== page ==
|Calcetines and (unnamed muddled pup) pout for Skylar.|
six five puppies last month. They lived
in the old goat pens until they were big enough to enter the real world. Now
they run sideways across campus, usually trailing Mom for milk or Dad for
attention: neither of whom want to be hands-on parents. They are now big enough
to leave little puddles of puppy poo outside our house.
The runt is named Penny (after the smallest currency in America, also because she is a girl.) She is sleeping in my lap to avoid the rain. Usually the dogs aren’t allowed inside, but this one was both shunned by her mom but also pushed out of the nursing circle so often that one of her brothers is literally three times her size. The other puppies sleep in a big hairy pile by the kitchen, to avoid the rain and to not avoid the food.
It is the rainy season. Every day between the hours of one and four (or from midnight to midnight, really) it can be expected to rain so heavily, it sounds like you are standing under a waterfall, your ears filled with rushing water. This can make teaching a bit difficult, and watching movies, and walking around without stepping in squelching mud, and crossing rivers, and getting your laundry to dry. But what it lacks in practical dry charm it makes up for with the most wonderful lullabye to sleep to. The mountain smells good and bursts with green.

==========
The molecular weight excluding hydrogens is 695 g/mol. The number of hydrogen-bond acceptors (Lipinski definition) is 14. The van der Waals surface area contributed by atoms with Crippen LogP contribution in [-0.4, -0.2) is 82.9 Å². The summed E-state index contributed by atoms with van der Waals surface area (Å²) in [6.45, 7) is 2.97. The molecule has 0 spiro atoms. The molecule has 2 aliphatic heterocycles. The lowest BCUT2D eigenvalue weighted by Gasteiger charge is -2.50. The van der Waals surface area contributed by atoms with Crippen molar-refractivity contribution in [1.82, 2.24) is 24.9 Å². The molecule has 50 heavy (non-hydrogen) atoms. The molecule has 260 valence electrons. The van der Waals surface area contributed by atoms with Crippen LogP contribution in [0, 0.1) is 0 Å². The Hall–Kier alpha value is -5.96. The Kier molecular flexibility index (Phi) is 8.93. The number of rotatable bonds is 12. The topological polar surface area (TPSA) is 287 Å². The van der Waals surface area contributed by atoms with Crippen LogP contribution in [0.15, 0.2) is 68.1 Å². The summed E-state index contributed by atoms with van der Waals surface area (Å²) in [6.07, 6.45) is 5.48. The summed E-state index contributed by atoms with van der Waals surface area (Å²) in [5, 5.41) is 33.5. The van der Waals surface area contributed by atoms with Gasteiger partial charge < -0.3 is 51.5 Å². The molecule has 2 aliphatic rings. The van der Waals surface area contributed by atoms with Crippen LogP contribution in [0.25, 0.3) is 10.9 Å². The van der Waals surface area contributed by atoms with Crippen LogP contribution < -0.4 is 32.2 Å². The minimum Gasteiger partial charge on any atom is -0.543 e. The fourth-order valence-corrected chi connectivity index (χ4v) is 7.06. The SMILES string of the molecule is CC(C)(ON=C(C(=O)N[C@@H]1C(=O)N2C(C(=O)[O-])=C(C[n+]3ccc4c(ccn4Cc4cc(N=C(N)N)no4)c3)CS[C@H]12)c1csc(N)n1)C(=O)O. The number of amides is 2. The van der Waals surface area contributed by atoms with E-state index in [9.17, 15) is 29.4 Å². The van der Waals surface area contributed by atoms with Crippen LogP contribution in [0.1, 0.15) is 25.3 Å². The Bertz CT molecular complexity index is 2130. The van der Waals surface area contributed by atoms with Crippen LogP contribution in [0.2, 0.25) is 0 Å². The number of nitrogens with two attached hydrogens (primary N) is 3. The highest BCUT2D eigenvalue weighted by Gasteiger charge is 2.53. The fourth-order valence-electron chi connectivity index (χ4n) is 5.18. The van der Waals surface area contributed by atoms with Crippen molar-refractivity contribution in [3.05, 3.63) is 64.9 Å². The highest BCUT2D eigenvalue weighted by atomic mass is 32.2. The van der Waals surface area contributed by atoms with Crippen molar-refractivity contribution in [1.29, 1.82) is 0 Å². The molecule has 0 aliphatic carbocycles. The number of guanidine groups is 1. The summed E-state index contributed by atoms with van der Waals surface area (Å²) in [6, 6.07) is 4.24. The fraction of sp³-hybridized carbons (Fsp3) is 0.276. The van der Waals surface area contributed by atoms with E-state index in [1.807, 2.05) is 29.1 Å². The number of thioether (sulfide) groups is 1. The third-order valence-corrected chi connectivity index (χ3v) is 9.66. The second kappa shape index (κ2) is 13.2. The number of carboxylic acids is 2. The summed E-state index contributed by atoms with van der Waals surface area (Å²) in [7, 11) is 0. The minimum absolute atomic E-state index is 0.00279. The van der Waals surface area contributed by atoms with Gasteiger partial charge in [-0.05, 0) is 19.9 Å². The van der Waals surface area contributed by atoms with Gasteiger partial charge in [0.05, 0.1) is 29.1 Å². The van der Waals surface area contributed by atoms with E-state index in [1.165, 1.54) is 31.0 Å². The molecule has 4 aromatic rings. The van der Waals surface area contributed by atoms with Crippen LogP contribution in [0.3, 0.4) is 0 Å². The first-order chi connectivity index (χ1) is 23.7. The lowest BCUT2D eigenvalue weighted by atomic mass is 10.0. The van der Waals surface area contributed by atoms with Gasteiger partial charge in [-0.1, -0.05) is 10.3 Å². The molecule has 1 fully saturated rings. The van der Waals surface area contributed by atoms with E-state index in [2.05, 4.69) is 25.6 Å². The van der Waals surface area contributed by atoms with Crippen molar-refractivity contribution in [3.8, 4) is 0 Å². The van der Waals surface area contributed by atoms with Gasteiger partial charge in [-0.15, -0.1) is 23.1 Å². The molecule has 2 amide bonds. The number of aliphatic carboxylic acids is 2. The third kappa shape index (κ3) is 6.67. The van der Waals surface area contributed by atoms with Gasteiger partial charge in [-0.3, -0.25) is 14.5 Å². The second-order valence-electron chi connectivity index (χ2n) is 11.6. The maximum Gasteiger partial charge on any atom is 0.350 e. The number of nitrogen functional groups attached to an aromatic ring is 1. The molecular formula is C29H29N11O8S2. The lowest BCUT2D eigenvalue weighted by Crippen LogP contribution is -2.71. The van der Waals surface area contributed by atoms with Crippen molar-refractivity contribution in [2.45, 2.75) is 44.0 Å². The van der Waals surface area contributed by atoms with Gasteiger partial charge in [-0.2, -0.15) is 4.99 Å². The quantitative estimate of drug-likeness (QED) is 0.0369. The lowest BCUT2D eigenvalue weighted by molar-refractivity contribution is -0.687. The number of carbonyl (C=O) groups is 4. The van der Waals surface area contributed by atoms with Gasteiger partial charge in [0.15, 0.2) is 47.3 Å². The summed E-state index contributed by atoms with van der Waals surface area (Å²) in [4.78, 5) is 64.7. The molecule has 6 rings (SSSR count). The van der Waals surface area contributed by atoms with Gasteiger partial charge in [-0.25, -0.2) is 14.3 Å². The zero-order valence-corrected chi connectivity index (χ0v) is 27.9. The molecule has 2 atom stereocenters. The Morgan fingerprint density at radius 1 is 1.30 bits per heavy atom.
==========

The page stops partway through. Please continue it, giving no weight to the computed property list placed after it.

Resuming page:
|Penny on my pants.|
I don’t have very much clean clothing, but I can’t complain: no one here stays clean very long anyway, especially now that the water never warms up. Showering is a luxury and not a necessity; I’m quite content wash-clothing and shaving my legs on the porch and dunking my hair in a bucket.
The puppies don’t mind my unwashed nurturing.